PAU for NOW

TAKU

Coaches Corner: Conditioning

Six Factors for Assessing Activity or Sport:

As a conditioning specialist I must have the ability to adapt the programs I develop to a variety of training objectives and goals. This ability to adapt is required of me due to the broad array of clients and athletes I may encounter during any given period. It is important that I view all people individually and evaluate all training variables that relate to their program. To achieve this end I must consider the following six training variables when creating a comprehensive conditioning program:

1. Energy systems to be utilized.

2. Demands to be placed on each energy system.

3. Ways that each energy system will change according to competition or position.

4. Active movement to recovery ratios.

5. Sports specific demands of the activity and what is necessary for a comprehensive conditioning program.

6. The development of a periodic training plan designed to incorporate all training variables, adjusted as needed over time.

The above six factors are just a few of the things I take into consideration when developing a comprehensive conditioning program for the athletes I am working with.

Keep an eye out for more tips in the Coaches Corner series, coming soon.

Be sure to go to www.hybridfitness.tv and register your name and email address.  We’ll keep you up-to-date on the Hybrid launch, as well as provide you with great training information ONLY available by email.

PAU for NOW

TAKU
www.hybridfitness.tv

If I had to pick just one (part two)

In part one of this article I gave my views on picking one exercise out of the many that exist and what I thought about that. If you want to read part one then go here and scroll to the bottom of the page.

Today I am talking about a much simpler choice. If I had to choose just one form of exercise to be the most important one for the promotion of long term health and functional capacity, which one would I choose?

In 1991, William Evans, PhD, and Irwin H. Rosenberg, MD, professors of nutrition and medicine, respectively, at Tufts University published a book titled Biomarkers: The 10 Keys to Prolonging Vitality”. In this book they discuss 10 key factors that affect the way our bodies appear to decline over time along with simple strategies we may use to enhance our health and well being and prolong our functional capacity as we age.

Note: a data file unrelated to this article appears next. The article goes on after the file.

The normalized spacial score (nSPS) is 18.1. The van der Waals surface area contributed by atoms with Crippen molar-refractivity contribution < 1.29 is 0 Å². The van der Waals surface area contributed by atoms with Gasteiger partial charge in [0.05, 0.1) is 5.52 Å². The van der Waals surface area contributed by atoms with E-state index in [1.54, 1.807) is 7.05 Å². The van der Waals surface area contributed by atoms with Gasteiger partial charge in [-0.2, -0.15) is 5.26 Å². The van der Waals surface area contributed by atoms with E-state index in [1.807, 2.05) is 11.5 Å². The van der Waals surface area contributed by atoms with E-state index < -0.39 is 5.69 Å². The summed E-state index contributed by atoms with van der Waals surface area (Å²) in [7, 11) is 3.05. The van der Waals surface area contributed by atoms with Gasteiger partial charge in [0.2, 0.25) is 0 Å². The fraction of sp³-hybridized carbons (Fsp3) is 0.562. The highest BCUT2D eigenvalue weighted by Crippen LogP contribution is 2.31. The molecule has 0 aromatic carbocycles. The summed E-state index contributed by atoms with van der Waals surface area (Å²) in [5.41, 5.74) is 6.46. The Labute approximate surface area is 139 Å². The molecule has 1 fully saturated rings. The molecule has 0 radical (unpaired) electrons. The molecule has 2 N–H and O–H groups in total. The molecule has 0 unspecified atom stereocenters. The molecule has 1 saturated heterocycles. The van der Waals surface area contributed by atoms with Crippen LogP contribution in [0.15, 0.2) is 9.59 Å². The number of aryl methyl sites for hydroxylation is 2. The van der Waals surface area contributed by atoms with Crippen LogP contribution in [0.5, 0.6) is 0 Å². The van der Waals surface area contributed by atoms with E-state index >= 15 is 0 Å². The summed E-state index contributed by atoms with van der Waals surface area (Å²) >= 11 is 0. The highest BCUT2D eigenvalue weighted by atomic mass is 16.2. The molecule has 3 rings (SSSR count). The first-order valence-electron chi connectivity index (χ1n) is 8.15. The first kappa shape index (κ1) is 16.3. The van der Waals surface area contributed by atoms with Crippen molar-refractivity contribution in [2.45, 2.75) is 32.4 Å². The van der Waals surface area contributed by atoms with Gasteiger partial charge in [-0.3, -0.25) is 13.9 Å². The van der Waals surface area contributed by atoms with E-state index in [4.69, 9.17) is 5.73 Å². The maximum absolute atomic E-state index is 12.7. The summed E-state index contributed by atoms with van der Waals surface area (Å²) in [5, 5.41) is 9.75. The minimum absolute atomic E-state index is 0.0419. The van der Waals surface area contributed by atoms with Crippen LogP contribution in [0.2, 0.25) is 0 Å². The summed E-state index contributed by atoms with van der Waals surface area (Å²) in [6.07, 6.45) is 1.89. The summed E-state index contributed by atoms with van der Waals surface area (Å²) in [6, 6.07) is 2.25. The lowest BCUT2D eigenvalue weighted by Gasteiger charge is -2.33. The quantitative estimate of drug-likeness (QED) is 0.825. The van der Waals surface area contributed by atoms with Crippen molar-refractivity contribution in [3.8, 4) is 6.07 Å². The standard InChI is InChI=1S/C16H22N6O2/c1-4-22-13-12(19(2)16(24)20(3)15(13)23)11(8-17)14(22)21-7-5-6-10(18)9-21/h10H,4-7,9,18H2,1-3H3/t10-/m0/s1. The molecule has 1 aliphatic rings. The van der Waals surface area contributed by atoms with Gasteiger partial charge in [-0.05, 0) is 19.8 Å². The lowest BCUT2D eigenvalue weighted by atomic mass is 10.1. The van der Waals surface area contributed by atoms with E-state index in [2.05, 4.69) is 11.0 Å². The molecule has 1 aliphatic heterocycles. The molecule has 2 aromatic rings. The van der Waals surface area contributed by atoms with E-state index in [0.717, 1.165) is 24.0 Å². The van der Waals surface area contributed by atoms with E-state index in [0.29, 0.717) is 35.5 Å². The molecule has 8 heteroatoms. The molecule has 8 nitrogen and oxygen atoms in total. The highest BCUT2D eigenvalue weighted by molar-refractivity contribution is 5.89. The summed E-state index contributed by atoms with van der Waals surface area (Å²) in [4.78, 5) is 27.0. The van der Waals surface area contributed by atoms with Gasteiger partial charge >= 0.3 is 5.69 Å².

Many things are discussed in the book but it turns out that there is one form of exercise that is better then all the rest. And the winner is (drum roll please) Strength Training.

It turns out that Strength training has a positive impact on each of the ten biomarkers mentioned in this book.

  1. Bone density: Strength training may improve bone density and aid in warding off osteoporosis.
  2. Body temperature regulation: By gaining or maintaining lean muscle mass the body may more easily maintain an optimal internal temperature.
  3. Basal metabolic rate: The addition or maintenance of lean muscle mass may help to ward off the gradual decline in BMR that can manifest as we age.
  4. Blood sugar tolerance: The addition or maintenance of lean muscle mass may help to ward off the onset of type two diabetes through its positive impact on the body’s ability to use glucose in the bloodstream.
  5. A decline in muscle strength: The addition or maintenance of lean muscle mass may help to ward off the gradual deterioration of muscles and motor nerves which can begin as early as the age of thirty in sedentary folks.
  6. Body Composition: The addition or maintenance of lean muscle mass may help to ward off the common increase in fat to muscle ratio which often occurs as we age and is exacerbated by a sedentary lifestyle.
  7. Aerobic capacity: Counter intuitively for some, the addition or maintenance of lean muscle mass may help to enhance aerobic capacity both directly through well structured training and indirectly by enhancing the muscles ability to use oxygen efficiently, which may decline by up to 40 percent by the age of 65.
  8. Cholesterol and HDL ratio: The addition or maintenance of lean muscle mass may help to improve HDL / LDL ratios.
  9. A decline in lean muscle mass: The average sedentary American may lose up to 6.6 lbs of muscle mass with each decade after young adulthood, and the rate of loss tends to increase after age 45 (but only if one doesn’t do anything to replace it). So…Strength train.
  10. The addition or maintenance of lean muscle mass may help to ward off a steady increase in blood pressure often seen in Americans as we age.

So there you have it, 10 reasons why you should be including a simple strength training program in your life. So what are you waiting for? Get out there and get to it! If you need any help visit us at www.hybridfitness.tv for tons of great information.

REMEMBER, if you see the sign-in box, don’t just close it out!  Sign in and we’ll keep you up-to-date on the official launch of Hybrid Fitness, along with training tips, nutrition info and other great stuff you won’t find in our blog!  If you close out the box, you can use the sign-in box on the front page too.

PAU for NOW

TAKU

Audio Interview with Jason C. Brown

Taku and I did an interview with Jason C. Brown of Combat Sports Conditioning recently.  We grilled him on everything from kettlebells to periodization to who would win in a battle between the Power Rangers and Teenage Mutant Ninja Turtles.  Seriously.  The information we covered will only be available through our website!

We’ll have the clips available on www.hybridfitness.tv very soon.  In the meantime, go to Hybrid and register your name and email in the upper right hand corner of the main page, so we can notify you when things are ready to go.  Trust me, it’ll be well worth your time.

Just for the record, no one gets your email address except us, so there’s absolutely no spam involved, GUARANTEED.  Just great info and lots of it.

Until then, keep training hard.

Jason K.
www.hybridfitness.tv